As sales of electric vehicles continue to surge in 2021, many new and prospective customers have questions about qualifying for federal tax credit on electric vehicles.
Whether you qualify is not a simple yes or no question… well, actually it sort of is, but the amount you may qualify for varies by household due to a number of different factors. Furthermore, there are other potential savings available to you that you might not even know about yet.
In this post, we review the portable EV charging cords that come standard with the following electric vehicles sold in North America: Tesla (all models), the Audi e-tron, the Nissan Leaf, the Jaguar I-Pace, the Porsche Taycan, the Chevy Bolt, the BMW i3, and Hyundai (all BEVs). This review is pretty wild; the specs (usefulness) of OEM standard charging cords are all over the place. Some car makers gave a ton of thought to this while others clearly gave none. That’s concerning, because “electricity is everywhere” is a major argument in favor of EV ownership, but that’s only meaningful if you can usefully tap the grid.
The BMW i3 is generally considered an all-electric vehicle, but it is also offered with an optional gas generator that acts as a range extender.
The German automaker now says that it is killing the range extender in Europe due to the new battery pack making it irrelevant, but they are holding on to the feature in North America and Japan. Expand Expanding Close
Over the past 3 years, BMW has been running a trial of its ‘ChargeForward’ program with BMW i3 owners willing to automatically delay the charging of their vehicle at the request of their local electric utility, PG&E, in order to offset peak demand.
BMW is presenting the results of the trial and says that electric car owners can turn i3 into ‘cash cow’ and use more solar power with controllable load technology Expand Expanding Close
BMW has released a new video called ‘A glimpse into the future by BMW i’, which they used as a strange way to announce a new feature called ‘electricity dispenser’ coming to the i3. Expand Expanding Close
When you are an executive at an automaker, especially the CEO, you generally drive a vehicle made by your company.
It was the case of Opel CEO Karl-Thomas Neumann, but now that he left the automaker in the midst of GM selling the company to the PSA Group, the executive, who tried to steer Opel toward becoming an electric-only automaker, went all-electric himself with a Tesla and a BMW i3.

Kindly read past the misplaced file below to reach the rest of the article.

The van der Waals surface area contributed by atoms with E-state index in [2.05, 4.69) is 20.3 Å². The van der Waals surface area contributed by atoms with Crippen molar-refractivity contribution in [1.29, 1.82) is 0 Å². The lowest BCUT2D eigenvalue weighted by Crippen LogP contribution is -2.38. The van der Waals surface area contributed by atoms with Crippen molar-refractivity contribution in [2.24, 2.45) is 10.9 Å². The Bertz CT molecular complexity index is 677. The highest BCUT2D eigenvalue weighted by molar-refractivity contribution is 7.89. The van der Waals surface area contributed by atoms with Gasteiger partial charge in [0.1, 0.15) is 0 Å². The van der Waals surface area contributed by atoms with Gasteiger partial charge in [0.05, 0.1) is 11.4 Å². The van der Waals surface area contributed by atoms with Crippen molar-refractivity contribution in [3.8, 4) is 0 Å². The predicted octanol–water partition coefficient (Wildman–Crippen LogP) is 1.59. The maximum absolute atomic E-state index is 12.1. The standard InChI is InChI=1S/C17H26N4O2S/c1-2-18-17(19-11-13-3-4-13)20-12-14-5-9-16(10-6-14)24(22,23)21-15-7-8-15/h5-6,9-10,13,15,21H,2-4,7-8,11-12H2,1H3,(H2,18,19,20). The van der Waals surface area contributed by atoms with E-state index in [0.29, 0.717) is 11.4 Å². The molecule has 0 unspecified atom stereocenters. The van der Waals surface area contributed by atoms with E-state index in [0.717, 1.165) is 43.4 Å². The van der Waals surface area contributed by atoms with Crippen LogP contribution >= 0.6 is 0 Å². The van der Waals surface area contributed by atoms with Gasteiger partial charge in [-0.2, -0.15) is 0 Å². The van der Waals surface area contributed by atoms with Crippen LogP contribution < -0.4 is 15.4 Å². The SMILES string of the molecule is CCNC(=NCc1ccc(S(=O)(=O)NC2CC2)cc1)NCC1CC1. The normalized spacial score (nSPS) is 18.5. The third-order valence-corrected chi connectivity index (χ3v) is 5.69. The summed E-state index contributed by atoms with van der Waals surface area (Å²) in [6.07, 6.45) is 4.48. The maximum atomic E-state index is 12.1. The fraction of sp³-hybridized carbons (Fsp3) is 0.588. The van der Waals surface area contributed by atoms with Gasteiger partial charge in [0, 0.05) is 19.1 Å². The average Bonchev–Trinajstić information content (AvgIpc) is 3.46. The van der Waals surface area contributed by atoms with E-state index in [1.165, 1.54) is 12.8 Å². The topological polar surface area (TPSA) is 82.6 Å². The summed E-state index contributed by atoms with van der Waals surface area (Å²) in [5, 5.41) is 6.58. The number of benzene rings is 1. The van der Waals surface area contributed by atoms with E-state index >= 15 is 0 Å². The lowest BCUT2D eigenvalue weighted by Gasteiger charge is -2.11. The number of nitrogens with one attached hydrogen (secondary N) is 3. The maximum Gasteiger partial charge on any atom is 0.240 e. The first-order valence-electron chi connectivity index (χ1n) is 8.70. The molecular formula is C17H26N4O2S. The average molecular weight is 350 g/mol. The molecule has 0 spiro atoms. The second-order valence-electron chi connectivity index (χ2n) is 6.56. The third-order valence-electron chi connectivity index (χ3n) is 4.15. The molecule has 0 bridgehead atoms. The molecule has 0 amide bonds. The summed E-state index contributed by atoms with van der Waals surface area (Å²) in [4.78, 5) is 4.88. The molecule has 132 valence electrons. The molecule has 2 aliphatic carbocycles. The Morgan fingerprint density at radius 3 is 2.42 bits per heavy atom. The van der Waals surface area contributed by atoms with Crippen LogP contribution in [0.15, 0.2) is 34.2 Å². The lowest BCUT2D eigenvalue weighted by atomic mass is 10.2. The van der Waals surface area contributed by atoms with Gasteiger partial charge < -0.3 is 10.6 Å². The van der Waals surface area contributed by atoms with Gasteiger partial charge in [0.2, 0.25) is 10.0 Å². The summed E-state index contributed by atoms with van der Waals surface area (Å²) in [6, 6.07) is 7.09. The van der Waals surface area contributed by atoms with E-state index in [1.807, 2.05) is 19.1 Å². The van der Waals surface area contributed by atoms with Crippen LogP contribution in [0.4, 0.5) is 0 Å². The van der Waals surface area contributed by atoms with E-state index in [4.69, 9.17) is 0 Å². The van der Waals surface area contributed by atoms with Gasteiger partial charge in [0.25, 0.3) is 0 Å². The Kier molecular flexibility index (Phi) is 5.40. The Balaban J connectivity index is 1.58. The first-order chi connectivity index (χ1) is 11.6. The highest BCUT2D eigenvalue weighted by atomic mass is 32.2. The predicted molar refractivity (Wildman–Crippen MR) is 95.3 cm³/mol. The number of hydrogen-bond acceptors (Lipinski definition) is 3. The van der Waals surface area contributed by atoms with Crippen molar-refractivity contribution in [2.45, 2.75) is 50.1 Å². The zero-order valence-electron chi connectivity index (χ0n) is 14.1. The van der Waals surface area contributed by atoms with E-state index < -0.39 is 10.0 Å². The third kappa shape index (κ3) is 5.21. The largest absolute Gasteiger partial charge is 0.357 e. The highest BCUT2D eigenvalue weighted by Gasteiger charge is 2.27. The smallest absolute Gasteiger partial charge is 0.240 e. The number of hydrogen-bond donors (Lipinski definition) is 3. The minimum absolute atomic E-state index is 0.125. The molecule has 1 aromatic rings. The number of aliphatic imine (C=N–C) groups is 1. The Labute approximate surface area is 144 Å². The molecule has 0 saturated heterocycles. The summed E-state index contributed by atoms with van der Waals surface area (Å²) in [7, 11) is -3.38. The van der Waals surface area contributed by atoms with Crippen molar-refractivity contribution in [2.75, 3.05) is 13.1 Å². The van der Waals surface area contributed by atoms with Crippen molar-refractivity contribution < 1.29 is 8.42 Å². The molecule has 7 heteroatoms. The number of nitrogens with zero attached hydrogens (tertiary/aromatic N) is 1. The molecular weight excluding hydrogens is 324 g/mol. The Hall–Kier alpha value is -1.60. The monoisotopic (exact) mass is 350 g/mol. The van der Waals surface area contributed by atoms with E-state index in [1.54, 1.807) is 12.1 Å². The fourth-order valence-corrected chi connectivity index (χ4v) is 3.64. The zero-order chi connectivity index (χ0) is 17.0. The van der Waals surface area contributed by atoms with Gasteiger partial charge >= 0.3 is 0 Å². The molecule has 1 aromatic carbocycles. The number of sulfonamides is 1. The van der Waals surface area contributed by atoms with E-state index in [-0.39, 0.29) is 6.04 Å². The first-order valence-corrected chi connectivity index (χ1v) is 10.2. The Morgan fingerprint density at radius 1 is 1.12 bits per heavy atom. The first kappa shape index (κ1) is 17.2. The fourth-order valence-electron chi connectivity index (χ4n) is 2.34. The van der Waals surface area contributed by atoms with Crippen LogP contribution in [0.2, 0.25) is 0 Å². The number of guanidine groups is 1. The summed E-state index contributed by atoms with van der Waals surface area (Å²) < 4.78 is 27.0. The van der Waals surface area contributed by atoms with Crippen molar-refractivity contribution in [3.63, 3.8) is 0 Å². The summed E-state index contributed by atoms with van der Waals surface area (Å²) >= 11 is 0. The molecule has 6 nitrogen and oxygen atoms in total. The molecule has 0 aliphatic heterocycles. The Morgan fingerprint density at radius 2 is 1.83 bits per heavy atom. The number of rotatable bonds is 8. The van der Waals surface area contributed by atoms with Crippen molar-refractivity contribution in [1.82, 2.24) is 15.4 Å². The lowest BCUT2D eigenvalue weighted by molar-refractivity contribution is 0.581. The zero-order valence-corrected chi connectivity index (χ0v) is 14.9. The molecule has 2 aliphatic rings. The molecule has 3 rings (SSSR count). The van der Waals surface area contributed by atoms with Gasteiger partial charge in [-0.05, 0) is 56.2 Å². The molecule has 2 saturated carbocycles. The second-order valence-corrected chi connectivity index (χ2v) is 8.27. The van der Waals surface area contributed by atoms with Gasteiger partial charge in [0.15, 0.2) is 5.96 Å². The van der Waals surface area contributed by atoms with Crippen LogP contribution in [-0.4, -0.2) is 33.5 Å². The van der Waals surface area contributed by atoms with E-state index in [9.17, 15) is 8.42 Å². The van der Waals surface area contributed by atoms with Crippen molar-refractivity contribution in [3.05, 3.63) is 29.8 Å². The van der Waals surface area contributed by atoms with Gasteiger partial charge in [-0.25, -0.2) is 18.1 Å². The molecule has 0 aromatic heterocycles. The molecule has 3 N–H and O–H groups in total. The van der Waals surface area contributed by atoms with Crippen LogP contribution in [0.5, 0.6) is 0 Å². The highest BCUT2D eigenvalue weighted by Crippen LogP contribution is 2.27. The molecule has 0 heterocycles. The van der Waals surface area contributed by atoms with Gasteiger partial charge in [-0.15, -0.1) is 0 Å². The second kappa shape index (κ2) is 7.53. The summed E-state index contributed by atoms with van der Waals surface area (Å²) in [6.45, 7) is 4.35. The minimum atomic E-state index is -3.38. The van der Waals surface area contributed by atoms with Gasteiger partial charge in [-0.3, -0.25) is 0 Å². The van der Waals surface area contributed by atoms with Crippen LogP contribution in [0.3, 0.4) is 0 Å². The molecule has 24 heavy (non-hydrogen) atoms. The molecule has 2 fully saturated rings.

That’s in addition to the $7500 federal tax credit and the $2500 California State EV credit for eligible incomes as well as use of the HOV lanes and other incentives. PG&E throws in a $500 Clean Fuel rebate as well. That’s a total of $20,500 off the price of the BMW i3 which starts at around $44,500 making the final base cost of the i3 $24,000. Find BMW i3 inventory and lowest prices using this link.
The BMW i3, which is the German automaker’s only all-electric car, is also offered with a gas-powered range extender and the option is now putting the company in trouble with the UK’s consumer watchdogs.
The automaker is being asked to pull an ad that markets the vehicle as “clean” and “zero-emission.” Expand Expanding Close
BMW celebrated today the production of its 100,000th i3 electric car at the Leipzig plant in Germany today.
While that’s a cool milestone, that wasn’t the coolest thing happening at the Leipzig plant today. For the occasion, they also inaugurated a new battery storage facility powered by old BMW i3 battery packs. Expand Expanding Close
This week, BMW unveiled the 2018 version of its flagship all-electric vehicle, the BMW i3.
Unless you are a true fan of the i3 program, you probably won’t see anything major with this new version, which doesn’t feature any significant powertrain upgrade, but there are a few new nice changes. Expand Expanding Close
On the new electric vehicle front, BMW had nothing to offer since launching the i3 and i8 almost 5 years ago and they are not expected to have a new EV built from the ground up to be electric until the end of the decade.
But they could be releasing updated versions of their current EVs in order to compete with new longer range electric cars coming to market. Expand Expanding Close
The opinions of people on the BMW i3 seem to be very divided. They either love the car or simply hate it. It is either good or bad. Black or white. Is that accurate though? Can it be placed in a box like that or is there more to this little EV?
I think there is a lot more to this car than meets the eye. The i3 seems to be the only car over a long period of time where BMW actually took a risk and thought outside of the box. BMW went all out and built a car that was entirely new from the ground up. And when I say new, I don’t mean new, like the new 5 series is new. No, I mean new as in using a new approach with new materials, based on a new design and with a new way of propulsion, i.e. electric.
BMW thought way outside of the box and built a very efficient and lightweight electric vehicle. I lease an electric-only i3 from 2015, and over the last so many months I have put more than 10,000 miles on it, driving it all over the NY metro area. I drove it during warm summer days, during torrential downpours and during the Stella snowstorm. By now, I think, I have enough miles under my belt to know (and share) what it is like to daily-drive the BMW i3. The last twelve months have changed the way I see this car and it is anything but simply black or white. Some features, I love and some others I don’t. Read on and find out what it’s like to drive in, and live with, the BMW i3.